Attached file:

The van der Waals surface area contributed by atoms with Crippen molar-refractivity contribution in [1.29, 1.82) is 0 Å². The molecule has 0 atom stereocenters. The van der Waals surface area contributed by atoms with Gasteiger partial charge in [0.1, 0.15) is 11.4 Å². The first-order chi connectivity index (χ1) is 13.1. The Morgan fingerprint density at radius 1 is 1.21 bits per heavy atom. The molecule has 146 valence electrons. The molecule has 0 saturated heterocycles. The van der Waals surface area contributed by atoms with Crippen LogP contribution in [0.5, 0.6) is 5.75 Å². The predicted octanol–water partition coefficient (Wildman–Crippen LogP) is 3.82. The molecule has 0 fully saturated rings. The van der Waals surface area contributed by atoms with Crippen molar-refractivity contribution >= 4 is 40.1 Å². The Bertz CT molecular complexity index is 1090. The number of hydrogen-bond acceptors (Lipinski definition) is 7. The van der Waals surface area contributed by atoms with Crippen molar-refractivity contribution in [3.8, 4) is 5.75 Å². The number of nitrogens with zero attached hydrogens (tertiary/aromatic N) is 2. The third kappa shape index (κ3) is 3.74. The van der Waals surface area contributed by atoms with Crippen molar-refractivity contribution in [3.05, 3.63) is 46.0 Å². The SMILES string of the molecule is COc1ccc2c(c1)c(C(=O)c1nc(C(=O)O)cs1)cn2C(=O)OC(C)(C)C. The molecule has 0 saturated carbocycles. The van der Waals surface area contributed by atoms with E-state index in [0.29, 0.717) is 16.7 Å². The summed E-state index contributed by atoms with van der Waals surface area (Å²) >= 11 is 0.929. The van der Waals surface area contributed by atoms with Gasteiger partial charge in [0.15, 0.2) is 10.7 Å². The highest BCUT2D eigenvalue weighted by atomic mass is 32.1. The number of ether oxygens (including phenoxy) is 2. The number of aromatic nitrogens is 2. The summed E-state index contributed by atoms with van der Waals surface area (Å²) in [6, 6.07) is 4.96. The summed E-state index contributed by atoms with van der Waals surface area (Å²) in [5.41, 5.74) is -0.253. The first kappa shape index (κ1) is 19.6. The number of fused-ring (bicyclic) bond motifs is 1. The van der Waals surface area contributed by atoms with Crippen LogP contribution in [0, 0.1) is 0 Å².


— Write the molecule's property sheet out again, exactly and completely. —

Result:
The van der Waals surface area contributed by atoms with Crippen molar-refractivity contribution in [1.29, 1.82) is 0 Å². The molecule has 0 atom stereocenters. The van der Waals surface area contributed by atoms with Gasteiger partial charge in [0.1, 0.15) is 11.4 Å². The first-order chi connectivity index (χ1) is 13.1. The Morgan fingerprint density at radius 1 is 1.21 bits per heavy atom. The molecule has 146 valence electrons. The molecule has 0 saturated heterocycles. The van der Waals surface area contributed by atoms with Crippen LogP contribution in [0.5, 0.6) is 5.75 Å². The predicted octanol–water partition coefficient (Wildman–Crippen LogP) is 3.82. The molecule has 0 fully saturated rings. The van der Waals surface area contributed by atoms with Crippen molar-refractivity contribution >= 4 is 40.1 Å². The Bertz CT molecular complexity index is 1090. The number of hydrogen-bond acceptors (Lipinski definition) is 7. The van der Waals surface area contributed by atoms with Crippen molar-refractivity contribution in [3.8, 4) is 5.75 Å². The number of nitrogens with zero attached hydrogens (tertiary/aromatic N) is 2. The third kappa shape index (κ3) is 3.74. The van der Waals surface area contributed by atoms with Crippen molar-refractivity contribution in [3.05, 3.63) is 46.0 Å². The SMILES string of the molecule is COc1ccc2c(c1)c(C(=O)c1nc(C(=O)O)cs1)cn2C(=O)OC(C)(C)C. The molecule has 0 saturated carbocycles. The van der Waals surface area contributed by atoms with E-state index in [0.29, 0.717) is 16.7 Å². The summed E-state index contributed by atoms with van der Waals surface area (Å²) >= 11 is 0.929. The van der Waals surface area contributed by atoms with Gasteiger partial charge in [0.15, 0.2) is 10.7 Å². The highest BCUT2D eigenvalue weighted by atomic mass is 32.1. The number of ether oxygens (including phenoxy) is 2. The number of aromatic nitrogens is 2. The summed E-state index contributed by atoms with van der Waals surface area (Å²) in [6, 6.07) is 4.96. The summed E-state index contributed by atoms with van der Waals surface area (Å²) in [5.41, 5.74) is -0.253. The first kappa shape index (κ1) is 19.6. The number of fused-ring (bicyclic) bond motifs is 1. The van der Waals surface area contributed by atoms with Crippen LogP contribution in [0, 0.1) is 0 Å².